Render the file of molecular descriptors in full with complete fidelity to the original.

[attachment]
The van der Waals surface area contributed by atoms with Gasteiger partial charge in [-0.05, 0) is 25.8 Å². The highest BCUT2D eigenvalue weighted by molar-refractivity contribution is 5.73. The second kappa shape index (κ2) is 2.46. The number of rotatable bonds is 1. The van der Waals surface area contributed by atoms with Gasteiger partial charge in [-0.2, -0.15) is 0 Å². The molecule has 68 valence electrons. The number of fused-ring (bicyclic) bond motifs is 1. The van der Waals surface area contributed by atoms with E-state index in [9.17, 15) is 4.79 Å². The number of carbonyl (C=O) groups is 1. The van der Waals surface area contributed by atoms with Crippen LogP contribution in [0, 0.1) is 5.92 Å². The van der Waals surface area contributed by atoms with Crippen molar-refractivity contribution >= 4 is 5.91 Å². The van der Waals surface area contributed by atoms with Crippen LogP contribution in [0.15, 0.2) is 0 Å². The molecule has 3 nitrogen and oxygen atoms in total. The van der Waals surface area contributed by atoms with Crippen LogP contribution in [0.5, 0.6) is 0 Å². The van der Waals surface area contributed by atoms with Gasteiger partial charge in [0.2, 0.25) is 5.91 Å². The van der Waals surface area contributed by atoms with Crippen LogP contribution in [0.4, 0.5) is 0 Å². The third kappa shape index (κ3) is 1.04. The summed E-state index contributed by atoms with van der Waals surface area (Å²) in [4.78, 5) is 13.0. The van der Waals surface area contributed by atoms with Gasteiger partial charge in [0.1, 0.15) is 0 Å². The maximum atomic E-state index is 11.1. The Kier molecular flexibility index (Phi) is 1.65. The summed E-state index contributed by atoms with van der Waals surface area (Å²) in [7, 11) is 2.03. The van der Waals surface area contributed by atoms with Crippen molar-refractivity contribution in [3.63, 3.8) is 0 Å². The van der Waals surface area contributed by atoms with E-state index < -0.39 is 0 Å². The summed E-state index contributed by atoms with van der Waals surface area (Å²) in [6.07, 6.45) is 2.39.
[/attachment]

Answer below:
The van der Waals surface area contributed by atoms with Gasteiger partial charge in [-0.05, 0) is 25.8 Å². The highest BCUT2D eigenvalue weighted by molar-refractivity contribution is 5.73. The second kappa shape index (κ2) is 2.46. The number of rotatable bonds is 1. The van der Waals surface area contributed by atoms with Gasteiger partial charge in [-0.2, -0.15) is 0 Å². The molecule has 68 valence electrons. The number of fused-ring (bicyclic) bond motifs is 1. The van der Waals surface area contributed by atoms with E-state index in [9.17, 15) is 4.79 Å². The number of carbonyl (C=O) groups is 1. The van der Waals surface area contributed by atoms with Crippen LogP contribution in [0, 0.1) is 5.92 Å². The van der Waals surface area contributed by atoms with Crippen molar-refractivity contribution >= 4 is 5.91 Å². The van der Waals surface area contributed by atoms with Crippen LogP contribution in [0.15, 0.2) is 0 Å². The molecule has 3 nitrogen and oxygen atoms in total. The van der Waals surface area contributed by atoms with Crippen LogP contribution in [0.5, 0.6) is 0 Å². The van der Waals surface area contributed by atoms with Gasteiger partial charge in [0.2, 0.25) is 5.91 Å². The van der Waals surface area contributed by atoms with Crippen LogP contribution in [0.4, 0.5) is 0 Å². The third kappa shape index (κ3) is 1.04. The summed E-state index contributed by atoms with van der Waals surface area (Å²) in [4.78, 5) is 13.0. The van der Waals surface area contributed by atoms with Gasteiger partial charge in [0.1, 0.15) is 0 Å². The maximum atomic E-state index is 11.1. The Kier molecular flexibility index (Phi) is 1.65. The summed E-state index contributed by atoms with van der Waals surface area (Å²) in [7, 11) is 2.03. The van der Waals surface area contributed by atoms with Crippen molar-refractivity contribution in [3.63, 3.8) is 0 Å². The van der Waals surface area contributed by atoms with E-state index < -0.39 is 0 Å². The summed E-state index contributed by atoms with van der Waals surface area (Å²) in [6.07, 6.45) is 2.39.